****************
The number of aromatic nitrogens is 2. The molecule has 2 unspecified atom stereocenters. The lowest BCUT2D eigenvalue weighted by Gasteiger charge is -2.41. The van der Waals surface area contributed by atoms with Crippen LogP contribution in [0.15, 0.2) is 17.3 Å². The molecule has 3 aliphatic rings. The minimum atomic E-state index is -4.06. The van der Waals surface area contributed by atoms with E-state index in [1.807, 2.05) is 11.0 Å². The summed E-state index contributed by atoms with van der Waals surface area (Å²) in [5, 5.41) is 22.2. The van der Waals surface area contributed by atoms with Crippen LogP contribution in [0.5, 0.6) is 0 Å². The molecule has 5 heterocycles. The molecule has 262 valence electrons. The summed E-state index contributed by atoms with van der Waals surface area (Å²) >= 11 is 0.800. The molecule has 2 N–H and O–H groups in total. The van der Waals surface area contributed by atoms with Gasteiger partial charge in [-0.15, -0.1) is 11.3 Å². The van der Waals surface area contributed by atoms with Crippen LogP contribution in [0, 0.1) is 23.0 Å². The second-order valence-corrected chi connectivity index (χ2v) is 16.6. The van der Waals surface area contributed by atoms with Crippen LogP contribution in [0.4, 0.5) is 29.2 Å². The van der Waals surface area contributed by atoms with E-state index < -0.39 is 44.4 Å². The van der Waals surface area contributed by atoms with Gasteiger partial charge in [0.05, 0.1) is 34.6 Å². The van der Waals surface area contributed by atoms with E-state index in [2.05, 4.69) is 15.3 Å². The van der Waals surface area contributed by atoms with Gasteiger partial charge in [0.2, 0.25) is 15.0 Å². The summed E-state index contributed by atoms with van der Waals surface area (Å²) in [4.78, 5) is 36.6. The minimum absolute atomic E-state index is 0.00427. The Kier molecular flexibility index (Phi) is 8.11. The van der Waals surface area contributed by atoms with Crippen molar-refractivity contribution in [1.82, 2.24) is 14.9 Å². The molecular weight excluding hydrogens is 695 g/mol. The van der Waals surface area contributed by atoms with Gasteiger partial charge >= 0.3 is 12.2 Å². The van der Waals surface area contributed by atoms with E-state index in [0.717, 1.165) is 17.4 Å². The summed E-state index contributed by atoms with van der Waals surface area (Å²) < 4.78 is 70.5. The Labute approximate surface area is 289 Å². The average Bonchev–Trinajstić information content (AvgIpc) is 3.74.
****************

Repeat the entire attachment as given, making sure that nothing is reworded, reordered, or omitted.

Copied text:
The number of aromatic nitrogens is 2. The molecule has 2 unspecified atom stereocenters. The lowest BCUT2D eigenvalue weighted by Gasteiger charge is -2.41. The van der Waals surface area contributed by atoms with Crippen LogP contribution in [0.15, 0.2) is 17.3 Å². The molecule has 3 aliphatic rings. The minimum atomic E-state index is -4.06. The van der Waals surface area contributed by atoms with E-state index in [1.807, 2.05) is 11.0 Å². The summed E-state index contributed by atoms with van der Waals surface area (Å²) in [5, 5.41) is 22.2. The van der Waals surface area contributed by atoms with Crippen LogP contribution in [0.5, 0.6) is 0 Å². The molecule has 5 heterocycles. The molecule has 262 valence electrons. The summed E-state index contributed by atoms with van der Waals surface area (Å²) >= 11 is 0.800. The molecule has 2 N–H and O–H groups in total. The van der Waals surface area contributed by atoms with Gasteiger partial charge in [-0.15, -0.1) is 11.3 Å². The van der Waals surface area contributed by atoms with Crippen LogP contribution in [0, 0.1) is 23.0 Å². The second-order valence-corrected chi connectivity index (χ2v) is 16.6. The van der Waals surface area contributed by atoms with Crippen LogP contribution in [0.4, 0.5) is 29.2 Å². The van der Waals surface area contributed by atoms with E-state index < -0.39 is 44.4 Å². The van der Waals surface area contributed by atoms with Gasteiger partial charge in [0.05, 0.1) is 34.6 Å². The van der Waals surface area contributed by atoms with E-state index in [2.05, 4.69) is 15.3 Å². The van der Waals surface area contributed by atoms with Gasteiger partial charge in [0.2, 0.25) is 15.0 Å². The summed E-state index contributed by atoms with van der Waals surface area (Å²) in [4.78, 5) is 36.6. The minimum absolute atomic E-state index is 0.00427. The Kier molecular flexibility index (Phi) is 8.11. The van der Waals surface area contributed by atoms with Crippen molar-refractivity contribution in [1.82, 2.24) is 14.9 Å². The molecular weight excluding hydrogens is 695 g/mol. The van der Waals surface area contributed by atoms with Gasteiger partial charge >= 0.3 is 12.2 Å². The van der Waals surface area contributed by atoms with E-state index in [0.717, 1.165) is 17.4 Å². The summed E-state index contributed by atoms with van der Waals surface area (Å²) < 4.78 is 70.5. The Labute approximate surface area is 289 Å². The average Bonchev–Trinajstić information content (AvgIpc) is 3.74.